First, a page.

TUAW (The Unofficial Apple Weblog) recently posted something about a review by David Platt that totally chewed out the iPhone. Now, I can accept that maybe Apple has made some mistakes but he was just vicious. Now, even though the ol’ Plattster has a book published and is apparently doing some keynote speeches at events that sound kind of important I still deem him a nobody. Why? Because, 1) he is declaiming the iPhone from his seat atop his blogspot blog and 2) the site promoting his book is ugly and finally, 3) I’ve never heard of the company that published his book. This is probably the point where you decide that I’m a hypocrite, I’m a nobody kvetching about a nobody kvetching about the iPhone. However, I have prepared for your response and I have made a list of things nobodies can do:
1. Say “NOBODY/NOTHING is good.”
2. Say “NOBODY/NOTHING is great!”
3. Say “NOBODY/NOTHING is horrible.”
4. Say “SOMEBODY/SOMETHING is good.”
5. Say “SOMEBODY/SOMETHING is great!”
6. Say things nobody else cares about.
Obviously the iPhone, which is the Paris Hilton of gadgets (except it hasn’t gone to jail…yet), is a something meaning that only major columnists/newspapers can declaim it but anyone can acclaim it. The MS Zune, in contrast, is a total nothing so anyone can say anything they want about it.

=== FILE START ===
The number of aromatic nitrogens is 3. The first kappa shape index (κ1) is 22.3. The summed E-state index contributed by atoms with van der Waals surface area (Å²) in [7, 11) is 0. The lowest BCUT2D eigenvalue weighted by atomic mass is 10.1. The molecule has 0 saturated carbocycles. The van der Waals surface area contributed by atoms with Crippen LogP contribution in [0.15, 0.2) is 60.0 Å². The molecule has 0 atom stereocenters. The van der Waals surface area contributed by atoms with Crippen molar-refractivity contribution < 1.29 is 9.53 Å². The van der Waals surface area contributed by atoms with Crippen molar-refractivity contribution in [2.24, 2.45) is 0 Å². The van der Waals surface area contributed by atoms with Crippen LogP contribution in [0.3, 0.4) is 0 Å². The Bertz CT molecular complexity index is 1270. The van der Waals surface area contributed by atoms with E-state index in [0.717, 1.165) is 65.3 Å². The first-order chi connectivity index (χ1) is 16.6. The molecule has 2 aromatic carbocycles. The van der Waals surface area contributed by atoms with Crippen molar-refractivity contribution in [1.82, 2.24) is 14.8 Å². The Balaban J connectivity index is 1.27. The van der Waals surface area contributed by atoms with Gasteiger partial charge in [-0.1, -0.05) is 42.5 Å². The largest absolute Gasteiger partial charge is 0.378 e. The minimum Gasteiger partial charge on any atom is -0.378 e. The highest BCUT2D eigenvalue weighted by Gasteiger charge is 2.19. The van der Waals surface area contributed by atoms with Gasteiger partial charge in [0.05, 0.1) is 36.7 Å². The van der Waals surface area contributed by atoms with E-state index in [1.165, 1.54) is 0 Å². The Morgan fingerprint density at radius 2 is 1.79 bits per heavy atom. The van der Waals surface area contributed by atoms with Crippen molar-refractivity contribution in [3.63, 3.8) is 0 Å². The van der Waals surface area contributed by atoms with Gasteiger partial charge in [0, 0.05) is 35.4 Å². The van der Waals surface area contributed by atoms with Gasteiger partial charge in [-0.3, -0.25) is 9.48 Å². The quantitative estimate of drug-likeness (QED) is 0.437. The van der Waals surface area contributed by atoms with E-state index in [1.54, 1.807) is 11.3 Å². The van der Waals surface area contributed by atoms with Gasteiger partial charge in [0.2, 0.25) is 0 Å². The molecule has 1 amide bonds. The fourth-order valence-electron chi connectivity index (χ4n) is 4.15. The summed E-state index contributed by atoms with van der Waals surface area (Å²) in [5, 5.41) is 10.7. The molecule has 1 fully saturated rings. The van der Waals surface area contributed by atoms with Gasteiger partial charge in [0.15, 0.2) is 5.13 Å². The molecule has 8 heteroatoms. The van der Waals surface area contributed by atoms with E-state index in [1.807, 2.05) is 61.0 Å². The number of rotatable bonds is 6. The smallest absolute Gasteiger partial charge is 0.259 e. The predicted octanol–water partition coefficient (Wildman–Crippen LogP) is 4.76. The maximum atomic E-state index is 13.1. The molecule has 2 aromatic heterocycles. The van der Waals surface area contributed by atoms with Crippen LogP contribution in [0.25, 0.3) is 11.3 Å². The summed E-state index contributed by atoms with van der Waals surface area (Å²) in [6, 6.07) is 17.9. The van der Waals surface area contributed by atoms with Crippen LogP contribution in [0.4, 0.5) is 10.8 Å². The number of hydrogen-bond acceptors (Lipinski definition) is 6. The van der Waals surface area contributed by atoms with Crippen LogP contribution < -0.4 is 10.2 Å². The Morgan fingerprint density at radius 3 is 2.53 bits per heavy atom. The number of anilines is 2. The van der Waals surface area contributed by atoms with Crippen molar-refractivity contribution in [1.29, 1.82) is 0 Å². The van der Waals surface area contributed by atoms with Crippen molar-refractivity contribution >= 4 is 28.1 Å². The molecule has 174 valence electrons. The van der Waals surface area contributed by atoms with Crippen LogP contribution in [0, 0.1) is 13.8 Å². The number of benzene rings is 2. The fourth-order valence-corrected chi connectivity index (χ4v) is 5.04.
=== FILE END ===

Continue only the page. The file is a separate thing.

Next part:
What David Platt obviously fails to take into account is the sheer force of marketing behind the iPhone (and to a lesser extent, anything with an Apple logo on it). There is no other product/company in the world that could motivate half the blogosphere to advertise for them (at no cost). I think it’s pretty obvious that the iPhone will sell like crazy.
The only question that remains is “will they also be returned like crazy?”. I’m not expert on contract law but it seems like the AT&T contract would at least make this more difficult (if not impossible). If customers will be allowed to transfer the contract to another phone AT&T will be making a killing, they get to harness the marketing-fueled buying frenzy and reap the profits for two years while Apple may get stuck with a couple million iPhones and a bunch of red zeros on their financial reports (I can’t even think about it).